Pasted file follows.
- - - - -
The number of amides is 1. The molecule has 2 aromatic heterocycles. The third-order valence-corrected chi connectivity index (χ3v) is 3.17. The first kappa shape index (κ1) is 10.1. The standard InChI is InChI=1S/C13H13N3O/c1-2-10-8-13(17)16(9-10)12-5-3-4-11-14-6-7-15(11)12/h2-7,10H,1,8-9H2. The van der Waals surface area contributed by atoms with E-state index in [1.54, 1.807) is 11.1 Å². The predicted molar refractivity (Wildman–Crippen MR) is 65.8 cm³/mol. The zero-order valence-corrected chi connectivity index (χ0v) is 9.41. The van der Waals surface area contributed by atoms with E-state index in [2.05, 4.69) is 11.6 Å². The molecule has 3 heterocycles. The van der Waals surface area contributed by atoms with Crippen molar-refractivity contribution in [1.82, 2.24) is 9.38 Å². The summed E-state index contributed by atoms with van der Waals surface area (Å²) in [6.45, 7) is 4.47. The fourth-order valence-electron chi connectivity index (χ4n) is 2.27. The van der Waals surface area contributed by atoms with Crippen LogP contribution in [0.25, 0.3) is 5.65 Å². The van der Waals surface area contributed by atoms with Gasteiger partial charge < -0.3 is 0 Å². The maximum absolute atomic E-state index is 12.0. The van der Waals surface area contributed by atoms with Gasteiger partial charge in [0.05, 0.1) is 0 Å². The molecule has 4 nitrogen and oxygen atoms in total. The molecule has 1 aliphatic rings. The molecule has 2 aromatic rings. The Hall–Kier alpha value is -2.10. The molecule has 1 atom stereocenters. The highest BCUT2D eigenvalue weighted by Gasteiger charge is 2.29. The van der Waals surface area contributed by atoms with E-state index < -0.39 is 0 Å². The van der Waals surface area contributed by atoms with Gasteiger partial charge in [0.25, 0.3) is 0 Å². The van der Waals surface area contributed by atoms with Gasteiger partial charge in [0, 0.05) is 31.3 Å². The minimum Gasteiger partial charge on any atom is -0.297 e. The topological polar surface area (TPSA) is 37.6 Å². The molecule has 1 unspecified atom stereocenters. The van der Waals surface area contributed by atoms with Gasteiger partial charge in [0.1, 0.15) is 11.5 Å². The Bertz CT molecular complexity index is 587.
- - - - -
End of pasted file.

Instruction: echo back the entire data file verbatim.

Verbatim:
The number of amides is 1. The molecule has 2 aromatic heterocycles. The third-order valence-corrected chi connectivity index (χ3v) is 3.17. The first kappa shape index (κ1) is 10.1. The standard InChI is InChI=1S/C13H13N3O/c1-2-10-8-13(17)16(9-10)12-5-3-4-11-14-6-7-15(11)12/h2-7,10H,1,8-9H2. The van der Waals surface area contributed by atoms with E-state index in [1.54, 1.807) is 11.1 Å². The predicted molar refractivity (Wildman–Crippen MR) is 65.8 cm³/mol. The zero-order valence-corrected chi connectivity index (χ0v) is 9.41. The van der Waals surface area contributed by atoms with E-state index in [2.05, 4.69) is 11.6 Å². The molecule has 3 heterocycles. The van der Waals surface area contributed by atoms with Crippen molar-refractivity contribution in [1.82, 2.24) is 9.38 Å². The summed E-state index contributed by atoms with van der Waals surface area (Å²) in [6.45, 7) is 4.47. The fourth-order valence-electron chi connectivity index (χ4n) is 2.27. The van der Waals surface area contributed by atoms with Crippen LogP contribution in [0.25, 0.3) is 5.65 Å². The van der Waals surface area contributed by atoms with Gasteiger partial charge < -0.3 is 0 Å². The maximum absolute atomic E-state index is 12.0. The van der Waals surface area contributed by atoms with Gasteiger partial charge in [0.05, 0.1) is 0 Å². The molecule has 4 nitrogen and oxygen atoms in total. The molecule has 1 aliphatic rings. The molecule has 2 aromatic rings. The Hall–Kier alpha value is -2.10. The molecule has 1 atom stereocenters. The highest BCUT2D eigenvalue weighted by Gasteiger charge is 2.29. The van der Waals surface area contributed by atoms with E-state index < -0.39 is 0 Å². The van der Waals surface area contributed by atoms with Gasteiger partial charge in [0.25, 0.3) is 0 Å². The van der Waals surface area contributed by atoms with Gasteiger partial charge in [0, 0.05) is 31.3 Å². The minimum Gasteiger partial charge on any atom is -0.297 e. The topological polar surface area (TPSA) is 37.6 Å². The molecule has 1 unspecified atom stereocenters. The van der Waals surface area contributed by atoms with Gasteiger partial charge in [0.1, 0.15) is 11.5 Å². The Bertz CT molecular complexity index is 587.